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Nathan's column: Dangerous rides, inside and out

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Riding a bicycle has its share of dangers. Every time a cyclist hits the road, he's trusting his well-being to a pair of skinny tires, a bunch of sometimes-sketchy pavement and roads full of drivers that don't always seem to consider his continued existence a priority.

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My brother has been hit by a car while riding his bike. My dad has finished no fewer than two rides with broken bones. My step-father once broke his hip while biking in Toronto, and my mom suffered a concussion while riding from the hospital back to her hotel for a change of clothes. Boy, were the doctors surprised to see her come back in an ambulance.

Reading that paragraph, I feel like I?need to spend more time riding alone.

I've had my own share of mishaps on a bike. Once, my front tire came off while I was riding and I went flying over the handlebars. Fortunately, I was young and resilient. When I was a junior in high school, I hit a patch of sand going down a hill and my bike went out from under me. I somehow ended up on my feet. It is the single most athletic thing I have ever done, and I have no idea how I pulled it off. And, of course, there were no witnesses. If I'd had video, I definitely would have put it on YouTube. You know, if YouTube had existed when I was in high school.

Since I started riding seriously, the worst thing that's happened was the time I lost control crossing the Stone Arch Bridge in Minneapolis and went flying into a railing. I had bruises up and down my side for weeks.

It was one of my less athletic moments. It also would have been pretty awesome on YouTube.

For the most part, those dangers disappear when you move your riding inside. Get on a stationary bike and you don't have to worry about nasty potholes, and oncoming traffic is nearly never a concern.

Before last weekend, I would have said it was impossible to crash a stationary bike. And I would have been very wrong.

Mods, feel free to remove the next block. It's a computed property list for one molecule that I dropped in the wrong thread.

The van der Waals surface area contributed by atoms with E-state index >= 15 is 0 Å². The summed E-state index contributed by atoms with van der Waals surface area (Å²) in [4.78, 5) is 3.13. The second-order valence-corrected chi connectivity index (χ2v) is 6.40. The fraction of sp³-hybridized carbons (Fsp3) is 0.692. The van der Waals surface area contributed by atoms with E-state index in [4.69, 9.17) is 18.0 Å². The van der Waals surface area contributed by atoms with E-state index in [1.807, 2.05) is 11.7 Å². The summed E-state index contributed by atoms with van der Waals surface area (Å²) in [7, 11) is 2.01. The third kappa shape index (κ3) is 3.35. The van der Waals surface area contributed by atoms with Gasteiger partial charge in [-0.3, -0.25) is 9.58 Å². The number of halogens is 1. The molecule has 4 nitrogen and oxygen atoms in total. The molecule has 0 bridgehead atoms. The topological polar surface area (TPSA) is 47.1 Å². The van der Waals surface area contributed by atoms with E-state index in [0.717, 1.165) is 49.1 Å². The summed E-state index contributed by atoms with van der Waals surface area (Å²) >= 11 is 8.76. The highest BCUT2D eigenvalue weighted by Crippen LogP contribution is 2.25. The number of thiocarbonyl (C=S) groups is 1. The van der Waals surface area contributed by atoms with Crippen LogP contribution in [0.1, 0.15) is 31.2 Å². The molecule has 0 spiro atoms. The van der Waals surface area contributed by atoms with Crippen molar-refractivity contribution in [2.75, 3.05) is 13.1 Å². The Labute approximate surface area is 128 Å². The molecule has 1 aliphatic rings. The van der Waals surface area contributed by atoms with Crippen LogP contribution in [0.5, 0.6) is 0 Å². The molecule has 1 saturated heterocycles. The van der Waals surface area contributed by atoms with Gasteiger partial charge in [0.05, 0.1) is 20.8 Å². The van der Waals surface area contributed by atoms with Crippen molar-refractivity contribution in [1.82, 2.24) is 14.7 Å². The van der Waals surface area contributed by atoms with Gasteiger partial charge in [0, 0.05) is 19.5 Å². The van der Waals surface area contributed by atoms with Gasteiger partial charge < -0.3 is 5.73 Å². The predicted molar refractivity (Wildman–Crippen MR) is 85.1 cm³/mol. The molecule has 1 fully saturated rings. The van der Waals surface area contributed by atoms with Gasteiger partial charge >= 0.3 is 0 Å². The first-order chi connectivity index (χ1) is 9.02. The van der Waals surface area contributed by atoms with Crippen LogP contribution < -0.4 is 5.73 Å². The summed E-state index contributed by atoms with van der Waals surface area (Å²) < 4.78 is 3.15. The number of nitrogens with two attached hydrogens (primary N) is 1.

It happened Saturday morning. My brother and I were taking a cycling class. Participants bring their own bikes and hook them into trainers that provide resistance to the rear wheel and measure power output. It's a bring-your-own hamster-wheel kind of thing.

I've been to the class many times, and while it's often exhausting, I?never would have pegged it as a risk to my continued well-being.

I'm still not sure what went wrong. We had just started warming up when my brother's bike came loose from his trainer. He went over to his left. He fell onto me. I went over too, out into open space. By the time I knew what was happening I was in my side. One foot was still clipped into the pedal. The cleat that connected my other foot to the pedal had ripped out of my shoe altogether. Once I got up, I realized my rear wheel was bent. My ride was over. Somehow, the most damaging crash of my riding career happened while I was moving exactly zero miles per hour.

My brother suffered some cuts on his shin, probably from my bike. it serves him right. He finished the class, though. Then he discovered one of his spokes was broken.

My shoulder was sore the next day. So was my hip. I had a bruise on my calf. I'll be OK, though. The company that puts on the class will pay for a new cleat on my shoe and a new wheel on my bike.

Still, I can't help but wish my brother had fallen the other way. Not so much because it would have protected me, but because there were six other people lined up in that direction. It could have been awesome.

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